Like a lot of other pilots, I’ve acquired a GoPro Hero3 for recording videos of my flights. The main problems most folks have is unpleasant strobing effects, which on rolling shutter cameras like the GoPro produce distortions of the prop; and the “jello” effect, which makes the image appear to deform like a shaking bowl of jello. I’ve been experimenting to get the best results, and I thought I’d share some of my findings. Here’s the video from today’s flight:
As you can see, the prop is blurred enough that it’s almost invisible, and there’s no detectable jello effect. Here’s how I shot it. First, the video settings were:
- Video Resolution: 1080
- Frame Rate: 24 fps
- Field of View: Medium
- Spot Meter: On
- Protune: Off
I probably should have had the spot meter off, but had been shooting video showing both inside and outside the cockpit earlier. In addition, I used a modified case with an adaptor ring allowing me to attach 58 mm filters. This video was made using a 1.8 ND filter (actually two filters, 0.6 ND + 1.2 ND) plus a UV filter. The 1.8 ND filter is used to blur the prop to avoid the ugly (IMO) propeller strobe effect. To attach the filter, I modified a GoPro case, using a technique similar to that used by Phil Boyer:
Because the Hero 3 case is a little different than the Hero 2 case, I had to modify his method a bit. I used a Fotodiox 30-58 mm metal step up ring. To fit it to the GoPro case, I first removed the screws in the case holding the glass cover over the GoPro lens, and removed the outer frame and glass cover. I then ground off the smaller ring of the adapter on the back with a Dremel tool, and drilled 4 holes in it to line up with the 4 machine screw holes in the GoPro case. I then attached the adapter to the case with the four machine screws I had removed earlier.
I use 58 mm filters because that is the largest filter I can attach without interfering with the GoPro on/off button. At the medium field of view (which I found to be best for flying videos), I can then stack up to three filters without vignetting. Phil Boyer suggested using 46 mm filters, but I found that even 52 mm filters resulted in a small amount of vignetting when three filters are used.
I ordered a Tiffen 58mm digital neutral density filter kit, which comes with a 0.6 ND, 0.9 ND, and 1.2 ND filter. By using one filter or stacking two, you can get a 0.6, 0.9, 1.2, 1.5, 1.8, or 2.1 ND filter. Phil Boyer suggests using 1.5 ND, which works quite well. On a very bright day, especially with brightly-lit clouds, 1.8 ND may be better. On the top video here, I used 1.8 ND, which very nicely blurs the prop to almost the point of invisibility, but results in a little underexposure when in the shade of a cloud. If in doubt, I would use 1.5 ND during the day, and less of course around dusk. Finally, I use a UV filter to cut out the effects of haze.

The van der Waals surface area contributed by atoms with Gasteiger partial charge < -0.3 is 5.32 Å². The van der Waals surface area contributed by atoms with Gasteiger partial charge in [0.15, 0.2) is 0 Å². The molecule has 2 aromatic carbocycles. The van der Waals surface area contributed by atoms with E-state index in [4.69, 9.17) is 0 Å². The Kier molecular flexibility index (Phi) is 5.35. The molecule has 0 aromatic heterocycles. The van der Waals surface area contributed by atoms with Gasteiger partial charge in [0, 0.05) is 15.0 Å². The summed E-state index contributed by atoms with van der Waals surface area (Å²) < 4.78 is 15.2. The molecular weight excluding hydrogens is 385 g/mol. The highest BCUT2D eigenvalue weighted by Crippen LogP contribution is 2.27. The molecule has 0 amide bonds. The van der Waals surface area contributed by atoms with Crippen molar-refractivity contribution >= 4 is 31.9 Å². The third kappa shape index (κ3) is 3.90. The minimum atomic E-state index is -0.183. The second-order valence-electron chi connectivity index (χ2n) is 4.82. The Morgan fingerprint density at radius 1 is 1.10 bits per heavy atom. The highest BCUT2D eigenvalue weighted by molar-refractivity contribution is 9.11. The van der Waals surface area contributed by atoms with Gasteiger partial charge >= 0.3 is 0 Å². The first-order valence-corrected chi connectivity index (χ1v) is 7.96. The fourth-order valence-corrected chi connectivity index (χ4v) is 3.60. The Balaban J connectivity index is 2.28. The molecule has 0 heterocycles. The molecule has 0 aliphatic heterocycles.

For audio, I use an audio adapter specifically made for use with the GoPro Hero3 and aviation headsets. The benefit is that you get ATC communications, but unfortunately you lose all ambient sounds. You can recover the ambient sound by turning the squelch on the intercom all the way down, but I find the resulting static too annoying. On my airplane, there’s a bit of a whine proportional to engine speed, probably due to alternator noise, which is actually oddly satisfying — it let’s me imagine I’m flying a turbine instead of a light piston. The stall horn is audible on the video above, because it is loud enough to activate the intercom.
The other problem to solve is the “jello” effect, which is caused by vibration of the GoPro camera. We’ve all seen examples of this in aviation videos, and it’s really distracting. To eliminate this effect, I do a couple of things. First, I mount the GoPro using the suction cup mount on the stiffest point I can find. On a 172RG (or a Skyhawk), that turns out to be on the windscreen just below the right wing-root air vent. That point is stiff because it’s close to the aircraft frame, and because the curvature in the windscreen near that point adds stiffness to the plexiglass.
The jello effect can also be reduced by adding a little damping. I do that by tightly folding and rolling a micro-fiber cloth, and wedging it between the windscreen and the camera, as shown below:
The other advantage of this mounting point is that it minimizes the obstruction of the view by the nose of the aircraft, and doesn’t block the pilot’s view outside much.
Finally, I do minimal processing using the GoPro CineForm Studio software. I find the default settings do too much smoothing, so I change that to give a sharper image. I may also make very small corrections to exposure or color temperature.
That’s it! My videos now look much better than the first ones I made. Please share any other useful tips in the comments.